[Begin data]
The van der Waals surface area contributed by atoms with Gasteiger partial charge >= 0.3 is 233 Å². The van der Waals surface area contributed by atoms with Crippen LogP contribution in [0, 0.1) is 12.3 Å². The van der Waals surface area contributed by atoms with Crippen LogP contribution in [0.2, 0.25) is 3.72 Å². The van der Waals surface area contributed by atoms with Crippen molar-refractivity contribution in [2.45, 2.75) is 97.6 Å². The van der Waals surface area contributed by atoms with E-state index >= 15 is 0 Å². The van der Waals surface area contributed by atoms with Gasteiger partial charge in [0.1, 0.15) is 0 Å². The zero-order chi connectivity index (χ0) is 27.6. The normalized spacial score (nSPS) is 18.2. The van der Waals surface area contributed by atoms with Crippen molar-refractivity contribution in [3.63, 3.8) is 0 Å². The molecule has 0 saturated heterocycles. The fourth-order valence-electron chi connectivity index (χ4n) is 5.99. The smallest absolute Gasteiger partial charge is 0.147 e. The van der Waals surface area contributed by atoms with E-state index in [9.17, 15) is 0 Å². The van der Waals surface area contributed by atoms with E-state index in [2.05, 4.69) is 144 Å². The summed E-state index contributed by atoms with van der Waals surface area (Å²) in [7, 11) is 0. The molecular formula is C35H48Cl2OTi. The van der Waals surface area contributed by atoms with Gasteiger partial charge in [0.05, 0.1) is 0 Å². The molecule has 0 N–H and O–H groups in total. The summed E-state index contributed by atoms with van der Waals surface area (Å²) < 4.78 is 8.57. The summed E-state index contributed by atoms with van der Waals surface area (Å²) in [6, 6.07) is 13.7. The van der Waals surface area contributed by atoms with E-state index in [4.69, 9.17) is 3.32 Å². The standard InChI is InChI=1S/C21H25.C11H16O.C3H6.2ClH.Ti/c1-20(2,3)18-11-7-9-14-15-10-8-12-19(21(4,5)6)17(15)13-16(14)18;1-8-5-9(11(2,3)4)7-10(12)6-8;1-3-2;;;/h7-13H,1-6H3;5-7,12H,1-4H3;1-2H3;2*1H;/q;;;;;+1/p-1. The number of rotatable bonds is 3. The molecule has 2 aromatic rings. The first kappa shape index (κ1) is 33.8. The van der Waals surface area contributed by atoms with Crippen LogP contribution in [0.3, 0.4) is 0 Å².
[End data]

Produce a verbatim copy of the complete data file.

The van der Waals surface area contributed by atoms with Gasteiger partial charge >= 0.3 is 233 Å². The van der Waals surface area contributed by atoms with Crippen LogP contribution in [0, 0.1) is 12.3 Å². The van der Waals surface area contributed by atoms with Crippen LogP contribution in [0.2, 0.25) is 3.72 Å². The van der Waals surface area contributed by atoms with Crippen molar-refractivity contribution in [2.45, 2.75) is 97.6 Å². The van der Waals surface area contributed by atoms with E-state index >= 15 is 0 Å². The van der Waals surface area contributed by atoms with Gasteiger partial charge in [0.1, 0.15) is 0 Å². The zero-order chi connectivity index (χ0) is 27.6. The normalized spacial score (nSPS) is 18.2. The van der Waals surface area contributed by atoms with Crippen molar-refractivity contribution in [3.63, 3.8) is 0 Å². The molecule has 0 saturated heterocycles. The fourth-order valence-electron chi connectivity index (χ4n) is 5.99. The smallest absolute Gasteiger partial charge is 0.147 e. The van der Waals surface area contributed by atoms with E-state index in [9.17, 15) is 0 Å². The van der Waals surface area contributed by atoms with E-state index in [2.05, 4.69) is 144 Å². The summed E-state index contributed by atoms with van der Waals surface area (Å²) in [7, 11) is 0. The molecular formula is C35H48Cl2OTi. The van der Waals surface area contributed by atoms with Gasteiger partial charge in [0.05, 0.1) is 0 Å². The molecule has 0 N–H and O–H groups in total. The summed E-state index contributed by atoms with van der Waals surface area (Å²) < 4.78 is 8.57. The summed E-state index contributed by atoms with van der Waals surface area (Å²) in [6, 6.07) is 13.7. The van der Waals surface area contributed by atoms with E-state index in [4.69, 9.17) is 3.32 Å². The standard InChI is InChI=1S/C21H25.C11H16O.C3H6.2ClH.Ti/c1-20(2,3)18-11-7-9-14-15-10-8-12-19(21(4,5)6)17(15)13-16(14)18;1-8-5-9(11(2,3)4)7-10(12)6-8;1-3-2;;;/h7-13H,1-6H3;5-7,12H,1-4H3;1-2H3;2*1H;/q;;;;;+1/p-1. The number of rotatable bonds is 3. The molecule has 2 aromatic rings. The first kappa shape index (κ1) is 33.8. The van der Waals surface area contributed by atoms with Crippen LogP contribution in [0.3, 0.4) is 0 Å².